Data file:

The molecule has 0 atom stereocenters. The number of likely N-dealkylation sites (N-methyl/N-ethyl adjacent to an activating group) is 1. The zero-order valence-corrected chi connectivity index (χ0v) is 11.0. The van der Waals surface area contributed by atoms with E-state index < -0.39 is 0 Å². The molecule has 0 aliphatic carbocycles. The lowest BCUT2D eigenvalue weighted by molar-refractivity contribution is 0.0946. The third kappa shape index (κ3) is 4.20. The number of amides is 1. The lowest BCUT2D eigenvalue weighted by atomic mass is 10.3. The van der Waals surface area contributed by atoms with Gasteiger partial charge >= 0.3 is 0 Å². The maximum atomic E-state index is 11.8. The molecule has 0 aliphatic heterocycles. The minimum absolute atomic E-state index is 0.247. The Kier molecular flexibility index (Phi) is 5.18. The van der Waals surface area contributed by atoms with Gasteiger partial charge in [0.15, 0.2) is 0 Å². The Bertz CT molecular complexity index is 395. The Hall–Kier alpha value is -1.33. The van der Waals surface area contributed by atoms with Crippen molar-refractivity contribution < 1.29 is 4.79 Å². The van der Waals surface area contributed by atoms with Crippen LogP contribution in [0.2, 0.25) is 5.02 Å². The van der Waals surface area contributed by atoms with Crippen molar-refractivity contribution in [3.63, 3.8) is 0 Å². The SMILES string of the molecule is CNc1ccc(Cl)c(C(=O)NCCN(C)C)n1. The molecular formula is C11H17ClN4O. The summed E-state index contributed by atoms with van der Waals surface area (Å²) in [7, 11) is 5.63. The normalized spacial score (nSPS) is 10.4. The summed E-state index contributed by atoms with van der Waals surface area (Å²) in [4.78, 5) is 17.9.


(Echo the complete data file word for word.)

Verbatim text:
The molecule has 0 atom stereocenters. The number of likely N-dealkylation sites (N-methyl/N-ethyl adjacent to an activating group) is 1. The zero-order valence-corrected chi connectivity index (χ0v) is 11.0. The van der Waals surface area contributed by atoms with E-state index < -0.39 is 0 Å². The molecule has 0 aliphatic carbocycles. The lowest BCUT2D eigenvalue weighted by molar-refractivity contribution is 0.0946. The third kappa shape index (κ3) is 4.20. The number of amides is 1. The lowest BCUT2D eigenvalue weighted by atomic mass is 10.3. The van der Waals surface area contributed by atoms with Gasteiger partial charge >= 0.3 is 0 Å². The maximum atomic E-state index is 11.8. The molecule has 0 aliphatic heterocycles. The minimum absolute atomic E-state index is 0.247. The Kier molecular flexibility index (Phi) is 5.18. The van der Waals surface area contributed by atoms with Gasteiger partial charge in [0.15, 0.2) is 0 Å². The Bertz CT molecular complexity index is 395. The Hall–Kier alpha value is -1.33. The van der Waals surface area contributed by atoms with Crippen molar-refractivity contribution < 1.29 is 4.79 Å². The van der Waals surface area contributed by atoms with Crippen LogP contribution in [0.2, 0.25) is 5.02 Å². The van der Waals surface area contributed by atoms with Crippen molar-refractivity contribution in [3.63, 3.8) is 0 Å². The SMILES string of the molecule is CNc1ccc(Cl)c(C(=O)NCCN(C)C)n1. The molecular formula is C11H17ClN4O. The summed E-state index contributed by atoms with van der Waals surface area (Å²) in [7, 11) is 5.63. The normalized spacial score (nSPS) is 10.4. The summed E-state index contributed by atoms with van der Waals surface area (Å²) in [4.78, 5) is 17.9.